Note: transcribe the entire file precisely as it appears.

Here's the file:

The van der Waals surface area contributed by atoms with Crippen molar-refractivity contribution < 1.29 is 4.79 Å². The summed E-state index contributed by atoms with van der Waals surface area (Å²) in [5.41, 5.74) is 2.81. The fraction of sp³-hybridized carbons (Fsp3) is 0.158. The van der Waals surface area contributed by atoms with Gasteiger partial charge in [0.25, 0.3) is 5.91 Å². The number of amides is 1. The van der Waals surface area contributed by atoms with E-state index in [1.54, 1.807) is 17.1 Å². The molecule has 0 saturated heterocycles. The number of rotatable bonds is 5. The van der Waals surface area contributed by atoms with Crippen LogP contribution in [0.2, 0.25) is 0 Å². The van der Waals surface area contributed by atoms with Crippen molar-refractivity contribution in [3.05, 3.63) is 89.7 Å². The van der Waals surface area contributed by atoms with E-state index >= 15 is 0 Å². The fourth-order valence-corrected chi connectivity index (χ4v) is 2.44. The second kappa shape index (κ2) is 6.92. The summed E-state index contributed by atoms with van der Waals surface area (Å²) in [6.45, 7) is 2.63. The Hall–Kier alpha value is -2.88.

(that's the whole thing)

The van der Waals surface area contributed by atoms with Crippen molar-refractivity contribution < 1.29 is 4.79 Å². The summed E-state index contributed by atoms with van der Waals surface area (Å²) in [5.41, 5.74) is 2.81. The fraction of sp³-hybridized carbons (Fsp3) is 0.158. The van der Waals surface area contributed by atoms with Gasteiger partial charge in [0.25, 0.3) is 5.91 Å². The number of amides is 1. The van der Waals surface area contributed by atoms with E-state index in [1.54, 1.807) is 17.1 Å². The molecule has 0 saturated heterocycles. The number of rotatable bonds is 5. The van der Waals surface area contributed by atoms with Crippen LogP contribution in [0.2, 0.25) is 0 Å². The van der Waals surface area contributed by atoms with Crippen molar-refractivity contribution in [3.05, 3.63) is 89.7 Å². The van der Waals surface area contributed by atoms with E-state index >= 15 is 0 Å². The fourth-order valence-corrected chi connectivity index (χ4v) is 2.44. The second kappa shape index (κ2) is 6.92. The summed E-state index contributed by atoms with van der Waals surface area (Å²) in [6.45, 7) is 2.63. The Hall–Kier alpha value is -2.88.